Computers were designed to do complex mathematical calculations, like mapping the trajectory of a bullet. But according to new faculty member Gillian Smith, it’s not so easy for a computer to understand concepts like fun, friendship and love.
“We don’t find games that are about those topics because we don’t know how to model them,” she explains.
Smith, an assistant professor with joint appointments in the College of Arts, Media and Design and the College of Computer and Information Science, hopes to change that. “I am interested in figuring out how computers can help people be a little bit more creative and how computers could be creative themselves,” she says.
Smith is exploring ways to bring crafting and computers together with both digital tools and games. A startup company called Play Crafts, which Smith co-founded with two friends she met at the University of California, Santa Cruz, gives tech-based design tools to quilters, sewers and other crafters.
One tool, for example, automatically generates a color palette from a user-uploaded photo. “Different people love doing different parts of craft,” Smith says. “We want to make it so a computer can help with the parts you’re less experienced with or find less enjoyable, so we can make it more fun.”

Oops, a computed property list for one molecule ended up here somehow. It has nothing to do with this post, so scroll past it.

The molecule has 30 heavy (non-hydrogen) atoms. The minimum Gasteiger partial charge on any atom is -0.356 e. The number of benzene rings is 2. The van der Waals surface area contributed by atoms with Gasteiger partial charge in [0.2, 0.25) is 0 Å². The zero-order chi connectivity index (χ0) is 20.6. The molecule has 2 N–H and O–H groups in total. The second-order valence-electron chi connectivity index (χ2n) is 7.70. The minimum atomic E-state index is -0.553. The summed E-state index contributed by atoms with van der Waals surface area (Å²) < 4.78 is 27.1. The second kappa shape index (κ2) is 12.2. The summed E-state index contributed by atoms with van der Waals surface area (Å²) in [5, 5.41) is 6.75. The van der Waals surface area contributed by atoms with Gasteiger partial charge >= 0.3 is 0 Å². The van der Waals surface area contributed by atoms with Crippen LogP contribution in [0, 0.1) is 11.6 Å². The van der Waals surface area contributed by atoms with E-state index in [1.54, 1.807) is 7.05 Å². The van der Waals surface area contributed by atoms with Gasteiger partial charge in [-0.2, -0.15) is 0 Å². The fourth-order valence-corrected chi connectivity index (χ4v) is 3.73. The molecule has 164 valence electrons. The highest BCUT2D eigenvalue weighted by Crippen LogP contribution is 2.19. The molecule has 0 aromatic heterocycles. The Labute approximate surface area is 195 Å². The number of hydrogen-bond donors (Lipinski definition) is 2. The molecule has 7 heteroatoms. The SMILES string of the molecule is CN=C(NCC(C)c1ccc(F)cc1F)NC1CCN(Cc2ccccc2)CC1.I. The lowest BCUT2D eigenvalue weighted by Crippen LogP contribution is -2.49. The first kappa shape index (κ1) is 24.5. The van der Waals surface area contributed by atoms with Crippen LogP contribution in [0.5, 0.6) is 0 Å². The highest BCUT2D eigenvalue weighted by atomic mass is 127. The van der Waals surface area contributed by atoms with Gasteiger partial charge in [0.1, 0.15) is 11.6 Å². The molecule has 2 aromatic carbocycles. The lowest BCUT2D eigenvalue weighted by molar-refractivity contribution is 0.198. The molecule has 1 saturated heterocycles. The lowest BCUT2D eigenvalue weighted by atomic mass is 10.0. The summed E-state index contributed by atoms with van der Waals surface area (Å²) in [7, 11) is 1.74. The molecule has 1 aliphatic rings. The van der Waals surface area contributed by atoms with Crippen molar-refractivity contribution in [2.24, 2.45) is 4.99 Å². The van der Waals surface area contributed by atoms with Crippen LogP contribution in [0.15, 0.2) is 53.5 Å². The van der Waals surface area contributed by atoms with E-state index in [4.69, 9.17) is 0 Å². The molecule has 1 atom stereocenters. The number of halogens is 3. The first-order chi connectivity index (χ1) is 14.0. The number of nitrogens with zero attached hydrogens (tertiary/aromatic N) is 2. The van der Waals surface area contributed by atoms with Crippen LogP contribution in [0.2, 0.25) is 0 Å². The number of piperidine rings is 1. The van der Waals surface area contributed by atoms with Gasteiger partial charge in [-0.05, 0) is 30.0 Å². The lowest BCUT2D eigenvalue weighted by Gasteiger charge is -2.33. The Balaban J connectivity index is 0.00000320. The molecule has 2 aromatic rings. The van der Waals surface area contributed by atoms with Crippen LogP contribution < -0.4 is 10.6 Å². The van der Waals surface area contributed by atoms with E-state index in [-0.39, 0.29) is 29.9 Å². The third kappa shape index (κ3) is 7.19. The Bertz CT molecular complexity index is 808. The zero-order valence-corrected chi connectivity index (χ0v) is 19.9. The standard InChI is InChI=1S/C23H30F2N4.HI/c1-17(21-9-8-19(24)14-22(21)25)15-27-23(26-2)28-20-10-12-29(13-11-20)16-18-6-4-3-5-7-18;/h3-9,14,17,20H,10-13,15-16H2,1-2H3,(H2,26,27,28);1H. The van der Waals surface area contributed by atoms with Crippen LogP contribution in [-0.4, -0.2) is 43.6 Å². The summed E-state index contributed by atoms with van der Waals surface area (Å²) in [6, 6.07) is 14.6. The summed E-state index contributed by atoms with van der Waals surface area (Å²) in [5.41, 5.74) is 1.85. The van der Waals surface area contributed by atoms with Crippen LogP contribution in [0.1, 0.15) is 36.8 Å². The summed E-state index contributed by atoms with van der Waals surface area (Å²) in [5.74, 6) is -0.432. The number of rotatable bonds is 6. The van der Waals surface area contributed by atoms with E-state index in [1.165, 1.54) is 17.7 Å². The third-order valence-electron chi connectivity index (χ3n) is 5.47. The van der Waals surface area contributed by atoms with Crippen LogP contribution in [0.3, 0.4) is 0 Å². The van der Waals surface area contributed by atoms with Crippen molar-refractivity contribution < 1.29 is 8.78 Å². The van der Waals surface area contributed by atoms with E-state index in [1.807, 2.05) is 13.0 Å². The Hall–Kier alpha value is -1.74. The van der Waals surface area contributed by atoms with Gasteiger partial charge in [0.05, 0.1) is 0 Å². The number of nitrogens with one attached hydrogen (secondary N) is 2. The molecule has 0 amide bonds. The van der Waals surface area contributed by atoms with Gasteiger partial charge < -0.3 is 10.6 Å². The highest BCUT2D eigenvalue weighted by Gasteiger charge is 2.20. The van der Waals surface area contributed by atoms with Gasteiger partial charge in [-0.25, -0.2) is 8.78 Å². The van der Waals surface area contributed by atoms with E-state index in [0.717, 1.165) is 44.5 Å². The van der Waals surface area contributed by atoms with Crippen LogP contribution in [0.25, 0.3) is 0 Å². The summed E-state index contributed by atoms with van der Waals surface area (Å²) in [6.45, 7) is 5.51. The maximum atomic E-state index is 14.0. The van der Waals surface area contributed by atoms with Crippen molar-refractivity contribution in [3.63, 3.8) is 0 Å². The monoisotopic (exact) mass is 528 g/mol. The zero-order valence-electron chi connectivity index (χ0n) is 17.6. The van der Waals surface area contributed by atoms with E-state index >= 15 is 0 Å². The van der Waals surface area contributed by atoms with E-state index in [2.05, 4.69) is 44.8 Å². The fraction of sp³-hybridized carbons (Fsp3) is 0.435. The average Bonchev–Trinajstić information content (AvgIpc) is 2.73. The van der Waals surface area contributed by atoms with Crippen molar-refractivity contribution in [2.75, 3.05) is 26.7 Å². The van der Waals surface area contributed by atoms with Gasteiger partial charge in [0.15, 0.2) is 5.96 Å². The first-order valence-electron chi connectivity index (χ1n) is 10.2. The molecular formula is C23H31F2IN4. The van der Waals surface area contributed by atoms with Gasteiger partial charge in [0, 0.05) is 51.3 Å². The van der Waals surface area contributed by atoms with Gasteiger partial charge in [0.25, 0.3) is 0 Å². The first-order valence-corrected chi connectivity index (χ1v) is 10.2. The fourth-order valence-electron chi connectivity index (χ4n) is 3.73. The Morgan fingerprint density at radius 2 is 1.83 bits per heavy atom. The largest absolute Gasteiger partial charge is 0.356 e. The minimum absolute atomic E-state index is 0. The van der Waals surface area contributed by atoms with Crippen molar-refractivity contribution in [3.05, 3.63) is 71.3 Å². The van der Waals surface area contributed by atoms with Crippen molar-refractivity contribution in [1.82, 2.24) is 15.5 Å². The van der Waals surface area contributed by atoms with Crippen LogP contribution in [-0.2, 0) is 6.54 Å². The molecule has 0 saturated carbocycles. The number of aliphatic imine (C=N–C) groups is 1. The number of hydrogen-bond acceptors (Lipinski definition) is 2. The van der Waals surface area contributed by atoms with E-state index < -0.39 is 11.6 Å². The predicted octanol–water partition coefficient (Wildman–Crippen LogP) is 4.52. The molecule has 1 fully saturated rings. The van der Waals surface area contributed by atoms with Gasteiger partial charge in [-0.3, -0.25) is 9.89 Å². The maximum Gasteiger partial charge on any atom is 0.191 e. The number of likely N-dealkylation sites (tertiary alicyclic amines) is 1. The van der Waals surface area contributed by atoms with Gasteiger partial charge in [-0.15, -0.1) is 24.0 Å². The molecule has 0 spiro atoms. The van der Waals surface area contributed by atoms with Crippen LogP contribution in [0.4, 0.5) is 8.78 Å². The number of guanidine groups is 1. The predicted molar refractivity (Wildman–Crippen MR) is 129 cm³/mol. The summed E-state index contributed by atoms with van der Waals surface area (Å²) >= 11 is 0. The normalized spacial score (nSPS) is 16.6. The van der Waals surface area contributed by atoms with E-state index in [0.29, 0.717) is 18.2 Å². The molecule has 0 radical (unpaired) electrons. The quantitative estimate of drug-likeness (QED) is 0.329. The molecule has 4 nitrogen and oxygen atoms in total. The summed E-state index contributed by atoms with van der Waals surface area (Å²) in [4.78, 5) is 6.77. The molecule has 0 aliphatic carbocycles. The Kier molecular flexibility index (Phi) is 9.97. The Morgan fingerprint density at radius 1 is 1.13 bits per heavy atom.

In her academic work, Smith is also pursuing platforms where computers and crafts intersect. She is interested in designing games, or “playable experiences,” which present users with tasks and design limitations to guide their actual quilting, embroidering or sewing.
The idea calls to mind an important question regarding the nature of gaming and creativity: What, exactly, is a game? And more specifically, if a user is required to sew a button where he wouldn’t have otherwise planned to, would that inhibit his own natural creative process?
“I find that where I feel the most creative comes from a constraint I’ve been given that I may not necessarily know about ahead of time,” Smith says.
Perhaps unsurprisingly, Smith uses constraints to teach game design, which, she says, “forces you to think in a direction you might not have thought before.”
If all of this sounds relatively out of the box, that’s because it is. The computer science field is still dominated by men, whereas the crafting population is mainly made up of women. It’s no wonder, then, that the two areas haven’t traditionally overlapped much, but, as Smith explained, “I’m interested in finding ways to use computers to diversify computer science.”